Despite worries that the implementation of the Affordable Care Act would increase patient visits, a new report revealed that has not been the case thus far.
Despite worries that the implementation of the Affordable Care Act (ACA) would increase patient visits, a new report revealed that has not yet been the case during the first months of healthcare reform.
The Robert Wood Johnson Foundation (RWJF) and athenahealth recently released ACAView, the first comprehensive report analyzing the impact of the ACA through May 2014. The report is part of a joint initiative of the same name between the 2 organizations created for the purpose of measuring the impact of the ACA on providers, patients, and physicians from 2014 through 2016.
"With ACAView, our goal is to inform, exchange ideas, and provide a timely, front-row view of how this landmark legislation affects a robust cross-section of providers across the nation," Josh Gray, vice president of athenaResearch at athenahealth, said in a statement.
Since the beginning of the year, healthcare providers did not see an increase in new patient volume, according to a sample of 14,300 providers. Pediatrics was the only specialty that did see a slightly increase in new patient visit rates for the first 5 months of 2014 compared to the same time period in 2013.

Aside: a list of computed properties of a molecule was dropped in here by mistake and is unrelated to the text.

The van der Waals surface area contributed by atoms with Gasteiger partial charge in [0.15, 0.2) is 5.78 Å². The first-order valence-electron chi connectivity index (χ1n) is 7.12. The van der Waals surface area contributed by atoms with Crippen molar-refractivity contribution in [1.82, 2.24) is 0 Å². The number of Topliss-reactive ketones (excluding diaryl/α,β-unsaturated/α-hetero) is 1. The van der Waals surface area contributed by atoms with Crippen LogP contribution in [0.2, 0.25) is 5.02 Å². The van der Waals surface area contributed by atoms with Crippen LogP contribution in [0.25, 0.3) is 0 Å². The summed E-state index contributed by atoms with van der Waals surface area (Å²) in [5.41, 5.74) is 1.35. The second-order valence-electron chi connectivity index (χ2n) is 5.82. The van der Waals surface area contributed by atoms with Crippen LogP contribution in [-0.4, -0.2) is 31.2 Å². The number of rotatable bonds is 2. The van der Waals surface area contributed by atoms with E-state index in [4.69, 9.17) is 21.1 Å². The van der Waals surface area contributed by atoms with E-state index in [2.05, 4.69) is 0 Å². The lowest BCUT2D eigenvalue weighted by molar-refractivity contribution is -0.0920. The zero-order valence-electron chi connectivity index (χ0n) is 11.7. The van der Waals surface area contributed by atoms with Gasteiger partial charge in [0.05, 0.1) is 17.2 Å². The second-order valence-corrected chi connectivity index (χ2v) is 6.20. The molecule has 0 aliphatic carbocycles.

According to the report, providers also did not see an increased burden of illness or complexity among new patients. In fact, newer patients had a lower rate of chronic disease than established patients.
"Healthcare leaders are unclear about how health reform ultimately impacts them and their patients, and they need more information on how new policies affect practices," Katherine Hempstead of the Robert Wood Johnson Foundation, said in a statement. "Already, the data suggest some surprises. These data suggest there hasn't been an immediate increase in primary care utilization, and there's been no major influx of chronically ill people into the system. These and other measures will be important to watch over time."